Tag Archives: recipes

How I found out that my bell peppers weren’t stunted after all

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I’m into my third day of a total fast – water only, except morning and evening when I add a splash of raw apple cider vinegar in a glass of water. I’ve taken it on and off for years for general gut health; there’s no better cure for indigestion or heartburn. (Yes, I know it’s counter-intuitive to drink vinegar for heartburn. Try it. It works.)

That said, even with gut health one can have too much of a good thing. It turns out that the efficacy of apple cider vinegar as a Gut Repair & Activation Force is enhanced by an absence of food in said gut. What this means is, if you’re taking ACV twice daily while fasting and you find yourself wanting to sneak a tiny booty-toot … don’t. Chances are it’ll be more than hot air. And that’s all I have to say about that.

Moving on to other bodily functions: I’m hungry, of course, but it’s bearable, and I’m doing just fine without any mind-altering drugs. I get tired, both physically and mentally, but I’ve given myself permission to take life easy while I wait for the energy surge ketosis will bring. Even food cravings aren’t a real problem.

Last night I dreamed that something happened – I forget what it was, but I remember it upset me – and I declared, “Screw fasting – I’m going to eat chocolate!” and then in my dream my mouth went, “Meh. Nah, I don’t think so.” (Apparently fasting causes vivid dreams, but nobody said they had to be interesting.)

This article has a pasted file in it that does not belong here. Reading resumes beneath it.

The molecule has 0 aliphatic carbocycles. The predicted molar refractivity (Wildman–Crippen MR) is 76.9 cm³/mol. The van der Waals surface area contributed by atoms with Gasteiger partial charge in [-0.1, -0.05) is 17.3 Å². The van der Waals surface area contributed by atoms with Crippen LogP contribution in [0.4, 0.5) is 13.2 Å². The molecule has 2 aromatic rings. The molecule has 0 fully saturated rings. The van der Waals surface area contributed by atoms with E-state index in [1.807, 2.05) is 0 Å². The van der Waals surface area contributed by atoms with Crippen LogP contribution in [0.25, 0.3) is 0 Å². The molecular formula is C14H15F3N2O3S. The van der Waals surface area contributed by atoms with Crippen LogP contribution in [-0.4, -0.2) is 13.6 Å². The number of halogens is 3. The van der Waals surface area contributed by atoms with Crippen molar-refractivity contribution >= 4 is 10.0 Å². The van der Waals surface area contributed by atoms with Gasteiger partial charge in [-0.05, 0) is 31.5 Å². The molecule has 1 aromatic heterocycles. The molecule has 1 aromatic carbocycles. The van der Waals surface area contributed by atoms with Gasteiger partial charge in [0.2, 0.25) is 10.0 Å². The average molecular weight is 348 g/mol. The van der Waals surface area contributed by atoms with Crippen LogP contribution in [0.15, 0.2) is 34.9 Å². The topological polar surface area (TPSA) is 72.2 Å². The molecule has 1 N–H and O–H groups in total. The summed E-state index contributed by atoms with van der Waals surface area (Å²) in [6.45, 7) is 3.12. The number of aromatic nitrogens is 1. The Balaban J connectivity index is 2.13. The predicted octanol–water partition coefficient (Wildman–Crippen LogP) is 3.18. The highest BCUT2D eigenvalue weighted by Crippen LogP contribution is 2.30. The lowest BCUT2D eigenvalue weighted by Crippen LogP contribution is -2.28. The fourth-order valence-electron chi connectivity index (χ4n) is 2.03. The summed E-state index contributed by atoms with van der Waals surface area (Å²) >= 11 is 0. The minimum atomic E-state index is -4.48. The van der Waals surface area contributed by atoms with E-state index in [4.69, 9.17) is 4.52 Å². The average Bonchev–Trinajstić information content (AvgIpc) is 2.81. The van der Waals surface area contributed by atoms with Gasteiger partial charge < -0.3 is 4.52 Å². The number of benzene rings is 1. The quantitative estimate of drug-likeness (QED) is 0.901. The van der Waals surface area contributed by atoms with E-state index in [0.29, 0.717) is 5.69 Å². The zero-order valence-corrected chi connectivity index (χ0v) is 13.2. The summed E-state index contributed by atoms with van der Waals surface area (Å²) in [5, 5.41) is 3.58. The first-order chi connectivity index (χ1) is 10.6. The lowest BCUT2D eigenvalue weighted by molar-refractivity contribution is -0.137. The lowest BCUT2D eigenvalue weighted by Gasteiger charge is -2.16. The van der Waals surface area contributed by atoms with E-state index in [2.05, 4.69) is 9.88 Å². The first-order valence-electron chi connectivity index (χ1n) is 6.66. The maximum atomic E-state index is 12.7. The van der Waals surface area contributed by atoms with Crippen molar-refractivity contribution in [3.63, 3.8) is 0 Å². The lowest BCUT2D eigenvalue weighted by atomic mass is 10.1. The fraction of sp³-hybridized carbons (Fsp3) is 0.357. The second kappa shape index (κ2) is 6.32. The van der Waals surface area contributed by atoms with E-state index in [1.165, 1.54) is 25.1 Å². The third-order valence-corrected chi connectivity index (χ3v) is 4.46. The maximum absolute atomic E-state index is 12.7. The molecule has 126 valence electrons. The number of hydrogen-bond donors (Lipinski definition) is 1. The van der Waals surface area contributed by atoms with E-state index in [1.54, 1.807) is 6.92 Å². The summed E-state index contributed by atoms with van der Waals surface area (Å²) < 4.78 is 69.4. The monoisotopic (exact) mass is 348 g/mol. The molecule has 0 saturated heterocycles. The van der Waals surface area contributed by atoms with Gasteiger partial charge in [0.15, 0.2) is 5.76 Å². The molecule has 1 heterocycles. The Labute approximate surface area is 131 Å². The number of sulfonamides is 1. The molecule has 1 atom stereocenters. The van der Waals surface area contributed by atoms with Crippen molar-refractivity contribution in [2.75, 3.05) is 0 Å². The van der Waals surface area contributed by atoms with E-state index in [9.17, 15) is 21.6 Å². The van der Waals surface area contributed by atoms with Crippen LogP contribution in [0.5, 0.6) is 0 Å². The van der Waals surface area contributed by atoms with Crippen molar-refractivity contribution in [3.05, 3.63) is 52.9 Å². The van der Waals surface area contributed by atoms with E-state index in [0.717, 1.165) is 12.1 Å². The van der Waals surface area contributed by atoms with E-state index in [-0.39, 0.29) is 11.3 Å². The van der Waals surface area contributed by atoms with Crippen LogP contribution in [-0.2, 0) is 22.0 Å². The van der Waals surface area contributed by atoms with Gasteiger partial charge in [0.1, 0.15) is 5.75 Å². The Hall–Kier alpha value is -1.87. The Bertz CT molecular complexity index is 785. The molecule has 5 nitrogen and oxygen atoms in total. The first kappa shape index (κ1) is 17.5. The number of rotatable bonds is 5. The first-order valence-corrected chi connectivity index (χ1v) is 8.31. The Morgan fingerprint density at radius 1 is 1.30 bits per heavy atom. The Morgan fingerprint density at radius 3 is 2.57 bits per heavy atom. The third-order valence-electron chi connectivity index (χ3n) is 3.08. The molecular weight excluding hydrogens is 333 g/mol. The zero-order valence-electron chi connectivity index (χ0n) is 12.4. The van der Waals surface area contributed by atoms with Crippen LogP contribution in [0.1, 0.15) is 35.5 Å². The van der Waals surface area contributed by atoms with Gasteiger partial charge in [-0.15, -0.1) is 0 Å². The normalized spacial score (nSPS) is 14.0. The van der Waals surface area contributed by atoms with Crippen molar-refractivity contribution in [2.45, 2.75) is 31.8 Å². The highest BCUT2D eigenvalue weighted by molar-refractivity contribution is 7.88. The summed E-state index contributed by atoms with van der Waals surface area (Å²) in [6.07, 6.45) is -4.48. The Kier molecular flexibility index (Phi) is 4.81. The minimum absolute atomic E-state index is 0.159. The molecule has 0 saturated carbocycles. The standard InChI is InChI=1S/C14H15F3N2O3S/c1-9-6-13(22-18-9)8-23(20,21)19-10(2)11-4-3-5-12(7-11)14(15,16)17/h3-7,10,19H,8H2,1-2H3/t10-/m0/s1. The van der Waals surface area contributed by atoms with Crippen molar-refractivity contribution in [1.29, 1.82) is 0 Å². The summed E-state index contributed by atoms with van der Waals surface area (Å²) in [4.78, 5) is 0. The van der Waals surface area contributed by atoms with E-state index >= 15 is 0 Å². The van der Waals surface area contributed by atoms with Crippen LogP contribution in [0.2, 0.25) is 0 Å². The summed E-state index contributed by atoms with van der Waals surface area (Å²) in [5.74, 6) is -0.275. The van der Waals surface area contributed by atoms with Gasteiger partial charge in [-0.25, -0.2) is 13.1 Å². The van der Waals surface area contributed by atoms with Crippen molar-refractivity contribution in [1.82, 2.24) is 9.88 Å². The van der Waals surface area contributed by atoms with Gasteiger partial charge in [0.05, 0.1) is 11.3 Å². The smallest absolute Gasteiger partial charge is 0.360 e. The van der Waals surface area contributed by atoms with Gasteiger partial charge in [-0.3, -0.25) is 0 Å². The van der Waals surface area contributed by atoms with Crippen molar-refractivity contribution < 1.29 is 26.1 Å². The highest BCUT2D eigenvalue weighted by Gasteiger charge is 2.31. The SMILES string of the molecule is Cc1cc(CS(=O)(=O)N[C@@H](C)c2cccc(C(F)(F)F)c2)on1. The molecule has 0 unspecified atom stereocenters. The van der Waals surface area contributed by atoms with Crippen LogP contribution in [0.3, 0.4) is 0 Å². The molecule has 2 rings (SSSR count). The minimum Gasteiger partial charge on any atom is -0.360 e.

The toughest challenge I’ve faced so far has been while walking through my veggie garden. Apricots arrayed like my own private sunset, clusters of small sweet grapes peeping between the leaves, tomatoes detonating wherever I look, and I imagine the sensation of biting down, the pop as their skin yields to my teeth, the explosion of flavor. Even the sweet bell peppers, disappointingly small and stunted this year, tempt me to crunch.

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Somewhat relevant picture … The view from my veggie garden this evening. There was a fire some miles from our home – houses burned and humans were evicted, and caring friends called because it was heading our way. I’ve been brooding over California and found it hard to take seriously.